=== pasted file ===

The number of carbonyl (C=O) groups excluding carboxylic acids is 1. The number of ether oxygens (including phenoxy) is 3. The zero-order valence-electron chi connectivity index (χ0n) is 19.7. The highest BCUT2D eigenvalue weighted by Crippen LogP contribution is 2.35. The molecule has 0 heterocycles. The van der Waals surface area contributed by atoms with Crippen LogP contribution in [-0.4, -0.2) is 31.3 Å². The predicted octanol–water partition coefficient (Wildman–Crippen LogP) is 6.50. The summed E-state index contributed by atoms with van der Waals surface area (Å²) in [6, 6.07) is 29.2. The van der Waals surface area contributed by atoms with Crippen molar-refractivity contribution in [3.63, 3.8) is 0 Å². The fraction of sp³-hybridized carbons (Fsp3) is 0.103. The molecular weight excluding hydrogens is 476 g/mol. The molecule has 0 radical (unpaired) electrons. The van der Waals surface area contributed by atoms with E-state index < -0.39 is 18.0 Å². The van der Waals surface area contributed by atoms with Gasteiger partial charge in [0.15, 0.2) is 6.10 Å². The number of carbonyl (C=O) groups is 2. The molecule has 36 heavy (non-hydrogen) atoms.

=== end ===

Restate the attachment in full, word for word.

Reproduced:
The number of carbonyl (C=O) groups excluding carboxylic acids is 1. The number of ether oxygens (including phenoxy) is 3. The zero-order valence-electron chi connectivity index (χ0n) is 19.7. The highest BCUT2D eigenvalue weighted by Crippen LogP contribution is 2.35. The molecule has 0 heterocycles. The van der Waals surface area contributed by atoms with Crippen LogP contribution in [-0.4, -0.2) is 31.3 Å². The predicted octanol–water partition coefficient (Wildman–Crippen LogP) is 6.50. The summed E-state index contributed by atoms with van der Waals surface area (Å²) in [6, 6.07) is 29.2. The van der Waals surface area contributed by atoms with Crippen molar-refractivity contribution in [3.63, 3.8) is 0 Å². The fraction of sp³-hybridized carbons (Fsp3) is 0.103. The molecular weight excluding hydrogens is 476 g/mol. The molecule has 0 radical (unpaired) electrons. The van der Waals surface area contributed by atoms with E-state index < -0.39 is 18.0 Å². The van der Waals surface area contributed by atoms with Gasteiger partial charge in [0.15, 0.2) is 6.10 Å². The number of carbonyl (C=O) groups is 2. The molecule has 36 heavy (non-hydrogen) atoms.